By Jeremy Miles
Just mention the name Alan Plater and a vintage collection of TV plays spring to mind. For the generation that grew up watching television in the 1960s and 70s Plater's name became a byword for gritty quality.
Apart from his own original dramas like The Nutter and The Incident, he wrote 18 episodes of the then cutting-edge police drama Z-Cars and further 30 for the spin-off series Softly Softly.
This straight-talking Yorkshireman was, he admits, lucky to arrive, pen in hand, at exactly the point where northern realism had become a negotiable currency for young writers.
With budding actors like John Thaw and Alfred Lynch to bring his dialogue to life on screen, there can be no doubt that Plater was in the right place at the right time. He was also enormously talented; a fact borne out by the clamour his work still creates four decades later.
This week his stage play The Blonde Bombshells of 1943 is playing Lighthouse at Poole. It is based on his hugely successful TV drama The Last of the Blonde Bombshells, which was screened by the BBC in 2000, and featured Judi Dench as an ageing one-time jazz musician who decides to track down the other members of the all-girl band she played with during the Second World War.
The stage play is a prequel, which visits the Bombshells back in their Blitz busting heyday. The most glamorous all-girl swing band on the circuit, they lose members every time they play a GI camp. Now with an important BBC job in the offing, they need new musicians fast. The show features a heart-warming story set against the dangers of life on the road in wartime. There's also a nostalgic soundtrack of classics made famous by everyone from Fats Waller and The Andrews Sisters to Glenn Miller.
For 71-year-old Plater writing the drama was clearly a joy although he admits that it wasn't without its frustrations. Things have changed since the days in the 1960s when he was answerable to just one producer/director.
Forty-five years ago his work, produced with virtually no interference from outside ideas men, was described as "The voice of Coronation Street with the spirit of Chekhov".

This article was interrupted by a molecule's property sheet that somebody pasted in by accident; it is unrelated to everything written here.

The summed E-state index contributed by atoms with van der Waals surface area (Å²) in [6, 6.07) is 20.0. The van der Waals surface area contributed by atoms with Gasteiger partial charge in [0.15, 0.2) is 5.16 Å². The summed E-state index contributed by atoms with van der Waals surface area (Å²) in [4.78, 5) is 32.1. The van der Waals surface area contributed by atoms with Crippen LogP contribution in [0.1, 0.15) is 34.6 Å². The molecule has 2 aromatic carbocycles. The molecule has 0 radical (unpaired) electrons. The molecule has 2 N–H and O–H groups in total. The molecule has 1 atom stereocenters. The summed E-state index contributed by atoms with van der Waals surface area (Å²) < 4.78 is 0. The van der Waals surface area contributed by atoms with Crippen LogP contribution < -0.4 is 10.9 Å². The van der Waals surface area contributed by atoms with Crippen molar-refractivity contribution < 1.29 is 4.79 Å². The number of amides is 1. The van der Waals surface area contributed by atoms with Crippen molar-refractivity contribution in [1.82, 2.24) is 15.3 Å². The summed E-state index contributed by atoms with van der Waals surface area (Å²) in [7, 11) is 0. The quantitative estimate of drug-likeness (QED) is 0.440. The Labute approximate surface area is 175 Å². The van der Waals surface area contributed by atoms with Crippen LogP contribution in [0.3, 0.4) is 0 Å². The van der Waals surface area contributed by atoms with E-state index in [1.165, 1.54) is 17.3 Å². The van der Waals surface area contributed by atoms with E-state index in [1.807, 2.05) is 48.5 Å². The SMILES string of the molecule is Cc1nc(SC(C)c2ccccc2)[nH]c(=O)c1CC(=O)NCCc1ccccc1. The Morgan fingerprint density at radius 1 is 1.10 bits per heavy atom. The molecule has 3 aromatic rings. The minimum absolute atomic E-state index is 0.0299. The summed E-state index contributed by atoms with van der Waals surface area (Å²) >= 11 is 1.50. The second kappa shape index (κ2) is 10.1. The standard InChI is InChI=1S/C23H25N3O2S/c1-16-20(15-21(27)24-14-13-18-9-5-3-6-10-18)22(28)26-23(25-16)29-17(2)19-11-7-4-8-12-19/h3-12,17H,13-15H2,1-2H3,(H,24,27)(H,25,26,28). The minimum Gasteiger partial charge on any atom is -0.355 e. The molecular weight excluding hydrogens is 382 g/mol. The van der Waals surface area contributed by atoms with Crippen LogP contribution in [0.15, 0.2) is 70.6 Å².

Today he admits he has 18 different versions of Blonde Bombshells on his computer. The trick is clearly to produce writing that has sufficient spirit to survive the committee-led tweaks.
"Most of the producers I work with are young enough to be my children if not my grandchildren. I'm afraid I can get rather grumpy."
However, Plater is the first to accept that times change and is more inclined to look at his good fortune than complain about his lot.
Born in 1935 he arrived in the world at almost exactly the same time as television.
"Not only have I lived through the entire history of television but I've worked through most of it, too."
He admits that he had a lucky start.
"People forget that I actually started off writing six absolutely lousy plays. We were allowed to make our mistakes in public in those days and nothing too terrible happened."
He learnt well from his errors and the high quality of his subsequent output has ensured that Plater is now revered as a teacher as well as a writer.
Tomorrow he will be going to Bournemouth University in his capacity as a visiting professor to give a seminar on writing drama.
"Afterwards I'll be going to Lighthouse with the students to see The Blonde Bombshells of 1943."